Can youth club combine forces with the internet to create a modern desirable youth service?

The internet… the world in which many of us now live in. People can access the internet from near enough anywhere in the world, young people are growing up in an age where access to the internet is increasing and alongside this is their access to social media, gaming, online study, shopping and a whole host of other things.

Upon reflection of my own experience (I am considered a young person) I can remember back to my Primary School education where we had one computer for the whole school to access which meant that we used it around once a fortnight or possibly even less, this changed during High School when I had I.T lessons at least once a week and a library with constant free computer access. Now in 2012 I feel strange if I cannot access a computer/the internet for one day, everywhere I go there is computer access, my home, my phone (for when I’m on my travels), my family and friend’s homes, university, work, the list goes on…

If I can take an example from one of the youth clubs that I work in, we have 2 computers for people to use with an internet connection speed of around 0.2mbps (only a slight exaggeration). So as you can imagine people don’t come to us to use our internet!! They come for other things such as sport, cooking, arts and crafts and mostly for social, chill out time in a comfortable place. But for every one person who comes to youth club in our area there must be at least another 100 that don’t attend. Are they all hanging out on social networking sites such as facebook? Browsing the internet or playing games on consoles that use the internet to create gaming communities such as the Xbox live?

The reason that I am reflecting about this is that I can see a drop in the number of attendees at youth club which my team and my manager have discussed. My manager believes it is because young people are all on Xbox live and I have come to the conclusion that while we do not ‘compete’ with the internet for young people’s interest the internet is definitely an addictive, exciting place to be! So will we get with the times and become partners with the internet in the way that we work (for example utilising it for it’s benefits and combining this with our work to create a more tailored youth service) or will we soon end up in a history book/online document?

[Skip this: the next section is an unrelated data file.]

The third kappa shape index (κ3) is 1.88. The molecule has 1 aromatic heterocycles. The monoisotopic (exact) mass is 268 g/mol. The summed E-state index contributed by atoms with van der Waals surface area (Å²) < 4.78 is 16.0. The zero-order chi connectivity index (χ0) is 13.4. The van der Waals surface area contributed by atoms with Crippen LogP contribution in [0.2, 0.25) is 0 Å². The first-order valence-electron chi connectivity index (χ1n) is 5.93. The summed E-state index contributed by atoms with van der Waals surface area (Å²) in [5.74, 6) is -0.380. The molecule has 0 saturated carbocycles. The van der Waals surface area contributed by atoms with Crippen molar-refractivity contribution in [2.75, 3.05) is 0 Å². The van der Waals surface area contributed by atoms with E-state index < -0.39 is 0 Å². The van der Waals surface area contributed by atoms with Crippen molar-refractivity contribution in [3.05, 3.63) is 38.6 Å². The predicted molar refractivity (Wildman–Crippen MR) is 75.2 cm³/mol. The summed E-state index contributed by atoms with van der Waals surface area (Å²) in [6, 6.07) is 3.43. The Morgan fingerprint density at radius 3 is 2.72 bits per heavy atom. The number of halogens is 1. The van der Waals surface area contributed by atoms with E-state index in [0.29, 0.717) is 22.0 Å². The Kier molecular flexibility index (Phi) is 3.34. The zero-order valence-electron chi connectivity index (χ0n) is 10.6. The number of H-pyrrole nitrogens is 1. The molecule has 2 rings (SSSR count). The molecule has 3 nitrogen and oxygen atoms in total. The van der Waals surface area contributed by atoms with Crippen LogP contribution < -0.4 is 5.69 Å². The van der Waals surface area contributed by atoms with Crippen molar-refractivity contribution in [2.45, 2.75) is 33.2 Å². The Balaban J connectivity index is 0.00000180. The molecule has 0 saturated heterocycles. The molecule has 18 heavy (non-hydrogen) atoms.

*Note I am aware that some youth services have already utilised the internet in their work with young people and if you would like to share stories of this please do so.


Should there be limits on social media? – Inside Story – Al Jazeera English

An interesting topic which affects almost everyone, should social media be policed? Will it offer protection? Control? Should policing be done by the social media companies or the police? Do we need new laws and control to match our new media? Are social media sites ‘public space’? And what consists of ‘Freedom of speak’?

Should there be limits on social media? – Inside Story – Al Jazeera English.

Who will win and who will lose out of the ‘Big Society’ agenda?

After there have been so many cut backs in the funding for youth and community projects all over the UK both within the public sector and within the voluntary sector it has come as a low blow to may organisations that the government may end up financing private sector projects instead…

Within funding available for working with young people as part of the big society agenda Serco and co have applied for  what may be £100m for two years. So where are youth and community services going now? Will private and voluntary projects work together in areas where public services have been taken? Or will voluntary and public services all buy into the private sector? One issue that cannot be ignored is that ‘One in 10 charities told researchers for a report by New Philanthropy Capital that they could close within the year due to cuts.’

All of the information above is a summary of issues within a Guardian article written by Daniel Boffey, the article can be found here

We’re not just playing Pool…morning thoughts

The competitive market that is ‘youth work’ needs youth workers do be able to do more than just play pool and build relationships with young people it became apparent in a meeting yesterday. Youth workers need to aim high within their projects at youth clubs, and then they need to sell themselves in order to gain more youth work.

Yesterday I made the mistake of asking for more work opportunities, turning a meeting into an interview situation that I didn’t quite feel comfortable with and wasn’t prepared for. I was asked about what skills I have and what makes me unique as a worker compared to all the other youth work staff and all the other youth and community students/graduates.

With cuts to youth services all over the U.K and of course some localised youth work being completely cut in parts of England it has become a competitive place to work. Admittedly I’m not the best sales person, especially when it comes to my own skills but I would like to gain more youth and community work. Anyone have any suggestions of how I can build my confidence and sell my skills?